The Villain

The Villain

By William Henry Davies

While joy gave clouds the light of stars,
That beamed wher’er they looked;
And calves and lambs had tottering knees,
Excited, while they sucked;
While every bird enjoyed his song,
Without one thought of harm or wrong–
I turned my head and saw the wind,
Not far from where I stood,
Dragging the corn by her golden hair,
Into a dark and lonely wood.

Summary of The Villain

  • Popularity of “The Villain”: This ten verses poem ‘The Villain’ was written by William Henry Davies, a Welsh hobo writer and poet. It first appeared in 1920. The poem is popular because of its straightforward portrayal of nature’s elements and their contribution to life on Earth, with the exception of the wind’s personified defiance.
  • “The Villain” As a Representative of Nature: The poem opens with the poet talking about the excitement and happiness that comes to natural elements when everything is all right. The poet says that joy or excitement blesses the clouds with the light that comes from the stars. Then the clouds look upon the earth and see the lambs and calves tottering on their knees excitedly sucking their mothers’ milk. This natural scene leads to the birth of another scene, filled with the song of a joyous bird. The poet, however, observes that only the wind is playing the part of a spoiler and it is moving the corn as if it is dragging it, catching it by its golden hair. It is clear here that despite the positive influence of natural things on the atmosphere, the presence of one element can undo all of it.
  • Major Themes in “The Villain”: Nature, love of nature, and pleasant atmosphere are the major thematic strands of this poem. The poem is interesting in that every other natural element is contributing to the happiness of others. If the clouds are happy, so are the stars, as they are making the lambs and calves happy. The atmosphere is full of joy until something unpleasant spoils it. Here, the only villain is the wind that tries to mar the happiness of all others just by dragging the golden hair of the corn plant. The entire message is that just a bad egg makes the entire company feel bad taste.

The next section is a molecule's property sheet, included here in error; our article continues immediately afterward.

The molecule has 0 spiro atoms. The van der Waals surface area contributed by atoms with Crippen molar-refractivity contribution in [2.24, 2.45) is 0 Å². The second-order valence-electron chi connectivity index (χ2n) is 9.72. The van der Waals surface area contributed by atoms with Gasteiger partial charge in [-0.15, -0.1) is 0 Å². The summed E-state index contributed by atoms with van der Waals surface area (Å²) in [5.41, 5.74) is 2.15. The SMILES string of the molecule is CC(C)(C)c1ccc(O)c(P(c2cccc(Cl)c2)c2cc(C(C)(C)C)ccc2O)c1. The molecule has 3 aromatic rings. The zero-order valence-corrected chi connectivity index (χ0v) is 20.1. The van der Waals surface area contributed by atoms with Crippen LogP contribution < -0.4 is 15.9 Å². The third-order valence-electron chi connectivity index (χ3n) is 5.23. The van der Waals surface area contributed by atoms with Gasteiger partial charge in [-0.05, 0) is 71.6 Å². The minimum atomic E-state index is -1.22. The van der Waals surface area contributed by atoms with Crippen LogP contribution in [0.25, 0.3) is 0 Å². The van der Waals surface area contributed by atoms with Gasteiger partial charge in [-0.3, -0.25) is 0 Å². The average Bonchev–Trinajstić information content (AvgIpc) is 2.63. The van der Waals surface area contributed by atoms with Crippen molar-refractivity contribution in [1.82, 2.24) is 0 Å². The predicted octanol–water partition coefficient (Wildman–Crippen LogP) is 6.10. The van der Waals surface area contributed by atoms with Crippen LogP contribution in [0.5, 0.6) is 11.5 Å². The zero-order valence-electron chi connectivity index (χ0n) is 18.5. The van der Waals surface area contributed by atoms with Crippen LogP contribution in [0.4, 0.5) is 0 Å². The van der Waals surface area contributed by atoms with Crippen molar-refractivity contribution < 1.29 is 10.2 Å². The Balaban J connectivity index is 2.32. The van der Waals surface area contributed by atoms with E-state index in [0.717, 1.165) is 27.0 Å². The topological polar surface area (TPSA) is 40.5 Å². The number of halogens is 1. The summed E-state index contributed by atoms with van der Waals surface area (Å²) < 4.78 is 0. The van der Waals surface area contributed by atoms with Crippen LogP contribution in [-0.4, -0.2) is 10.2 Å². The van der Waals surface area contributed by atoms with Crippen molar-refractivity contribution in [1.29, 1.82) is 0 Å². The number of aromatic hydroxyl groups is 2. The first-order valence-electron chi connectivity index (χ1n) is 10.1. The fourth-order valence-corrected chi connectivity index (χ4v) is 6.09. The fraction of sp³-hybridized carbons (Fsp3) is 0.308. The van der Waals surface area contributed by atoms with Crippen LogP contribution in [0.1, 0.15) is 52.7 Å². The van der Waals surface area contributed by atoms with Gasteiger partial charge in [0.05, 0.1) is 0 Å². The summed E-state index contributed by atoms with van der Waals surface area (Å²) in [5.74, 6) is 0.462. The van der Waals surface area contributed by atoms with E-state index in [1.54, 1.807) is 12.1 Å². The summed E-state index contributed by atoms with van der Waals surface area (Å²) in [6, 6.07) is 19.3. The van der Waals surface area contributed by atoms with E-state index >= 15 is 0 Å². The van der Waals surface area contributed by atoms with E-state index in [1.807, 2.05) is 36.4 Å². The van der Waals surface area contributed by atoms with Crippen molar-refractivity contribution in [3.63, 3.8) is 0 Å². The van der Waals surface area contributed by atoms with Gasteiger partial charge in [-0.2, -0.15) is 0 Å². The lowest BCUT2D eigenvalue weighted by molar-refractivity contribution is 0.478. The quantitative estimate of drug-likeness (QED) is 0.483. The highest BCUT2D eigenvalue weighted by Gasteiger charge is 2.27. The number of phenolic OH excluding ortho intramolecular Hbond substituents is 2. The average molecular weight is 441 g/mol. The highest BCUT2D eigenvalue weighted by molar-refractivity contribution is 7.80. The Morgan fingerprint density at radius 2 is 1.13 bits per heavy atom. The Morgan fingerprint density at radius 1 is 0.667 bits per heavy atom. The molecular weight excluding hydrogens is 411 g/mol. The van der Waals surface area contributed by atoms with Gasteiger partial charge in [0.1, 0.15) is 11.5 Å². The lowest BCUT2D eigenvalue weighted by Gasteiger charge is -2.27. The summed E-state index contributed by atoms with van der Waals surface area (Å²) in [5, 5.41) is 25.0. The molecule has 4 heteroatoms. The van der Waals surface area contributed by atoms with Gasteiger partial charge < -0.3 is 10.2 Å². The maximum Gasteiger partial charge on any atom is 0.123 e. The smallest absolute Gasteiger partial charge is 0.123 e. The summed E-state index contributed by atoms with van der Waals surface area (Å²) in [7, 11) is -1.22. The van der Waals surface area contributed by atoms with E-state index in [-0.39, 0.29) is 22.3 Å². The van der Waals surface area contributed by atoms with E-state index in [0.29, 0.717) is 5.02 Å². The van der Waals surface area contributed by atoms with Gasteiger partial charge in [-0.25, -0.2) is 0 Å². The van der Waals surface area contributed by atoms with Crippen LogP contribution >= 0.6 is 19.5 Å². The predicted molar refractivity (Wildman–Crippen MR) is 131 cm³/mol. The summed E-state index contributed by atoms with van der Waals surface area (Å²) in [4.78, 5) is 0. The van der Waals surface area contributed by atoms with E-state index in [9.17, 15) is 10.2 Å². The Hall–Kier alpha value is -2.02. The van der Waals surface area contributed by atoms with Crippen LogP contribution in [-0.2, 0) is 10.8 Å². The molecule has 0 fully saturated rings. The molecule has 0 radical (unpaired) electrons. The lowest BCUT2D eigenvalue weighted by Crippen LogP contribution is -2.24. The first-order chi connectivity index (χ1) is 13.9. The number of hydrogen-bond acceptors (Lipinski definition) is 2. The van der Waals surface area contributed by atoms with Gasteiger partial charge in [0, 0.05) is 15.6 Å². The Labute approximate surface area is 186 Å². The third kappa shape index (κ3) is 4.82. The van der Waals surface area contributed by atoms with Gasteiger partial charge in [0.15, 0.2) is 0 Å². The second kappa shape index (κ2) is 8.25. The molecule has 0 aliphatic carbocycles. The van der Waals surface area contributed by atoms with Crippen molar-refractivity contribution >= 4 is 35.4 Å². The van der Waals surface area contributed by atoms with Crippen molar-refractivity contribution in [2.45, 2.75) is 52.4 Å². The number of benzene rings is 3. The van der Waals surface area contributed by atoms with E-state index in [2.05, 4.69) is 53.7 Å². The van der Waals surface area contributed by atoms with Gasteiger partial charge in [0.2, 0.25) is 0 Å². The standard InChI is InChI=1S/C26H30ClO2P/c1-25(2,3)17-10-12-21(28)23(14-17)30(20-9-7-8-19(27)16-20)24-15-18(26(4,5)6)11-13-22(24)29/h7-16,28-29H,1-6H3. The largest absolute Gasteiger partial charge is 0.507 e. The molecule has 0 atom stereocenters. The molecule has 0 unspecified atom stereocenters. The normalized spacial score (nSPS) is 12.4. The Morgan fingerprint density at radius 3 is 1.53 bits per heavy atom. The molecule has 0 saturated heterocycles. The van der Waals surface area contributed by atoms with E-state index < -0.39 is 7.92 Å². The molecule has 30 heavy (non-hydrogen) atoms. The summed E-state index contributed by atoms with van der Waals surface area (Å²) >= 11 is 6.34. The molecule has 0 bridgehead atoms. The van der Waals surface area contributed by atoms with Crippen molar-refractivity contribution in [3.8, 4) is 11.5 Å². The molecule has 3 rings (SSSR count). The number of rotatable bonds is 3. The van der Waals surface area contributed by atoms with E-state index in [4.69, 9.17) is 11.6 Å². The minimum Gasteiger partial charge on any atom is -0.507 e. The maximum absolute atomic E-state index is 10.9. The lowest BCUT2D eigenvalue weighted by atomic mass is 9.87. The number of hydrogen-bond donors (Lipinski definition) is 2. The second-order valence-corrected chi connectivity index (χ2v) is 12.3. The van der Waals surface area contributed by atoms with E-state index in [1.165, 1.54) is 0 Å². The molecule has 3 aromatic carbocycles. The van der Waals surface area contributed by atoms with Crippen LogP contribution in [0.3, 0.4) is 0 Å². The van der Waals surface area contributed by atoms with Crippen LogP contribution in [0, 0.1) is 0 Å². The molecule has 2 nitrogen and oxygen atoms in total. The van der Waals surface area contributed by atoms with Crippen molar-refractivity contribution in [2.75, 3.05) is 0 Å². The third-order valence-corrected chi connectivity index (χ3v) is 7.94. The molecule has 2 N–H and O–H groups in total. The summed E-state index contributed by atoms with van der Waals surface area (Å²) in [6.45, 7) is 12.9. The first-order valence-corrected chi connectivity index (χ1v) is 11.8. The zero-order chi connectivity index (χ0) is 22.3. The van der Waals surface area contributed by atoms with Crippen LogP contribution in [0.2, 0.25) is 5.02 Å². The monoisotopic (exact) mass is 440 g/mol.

Analysis of Poetic Devices Used in The Villain

literary devices are imperative tools in the realm of poetry or prose, creating a captivating and universal appeal. The analysis of these devices in the poem is as follows.

  1. Assonance: Assonance is the repetition of vowel sounds in the same line, such as the sound of /a/ in “And calves and lambs had tottering knees”.
  2. Alliteration: It is the use of successive consonant sounds in the initials of the successive words such as the sound of /f/ in “far from”.
  3. Consonance: Consonance is the repetition of consonant sounds in the same line, such as the sound of /l/ and /s/ in “And calves and lambs had tottering knees” and the sound of /r/ in “While every bird enjoyed his song”.
  4. Imagery: Imagery is used to make readers perceive things involving their five senses. For example, “And calves and lambs had tottering knees”, “While every bird enjoyed his song” and “I turned my head and saw the wind”.
  5. Metaphor: It is a figure of speech in which an implied comparison is made between the objects that are different. The poem shows the use of joy as compared to a man; the wind compared to a villain. Both are unique metaphors used in this poem.
  6. Personification: The poet has used joy and wind as if they have life and emotions of their own. They are personified.
  7. Symbolism: Symbolism is using symbols to signify ideas and qualities, giving them symbolic meanings that are different from literal meanings. Here, corn and golden hair are symbols of life and happiness.

Analysis of Poetic Devices Used in The Villain

Poetic and literary devices are the same, but a few are used only in poetry. Here is the analysis of some of the poetic devices used in this poem.

  1. Rhyme Scheme: The poem follows the ABABCCABAB rhyme scheme in both of its parts.
  2. Stanza: A stanza is a poetic form of some lines. This poem has two stanzas, as it is a sonnet.

Quotes to be Used

 These lines from “The Villain” are relevant to use when talking about conservation and climate change.

While every bird enjoyed his song,
Without one thought of harm or wrong–
I turned my head and saw the wind,
Not far from where I stood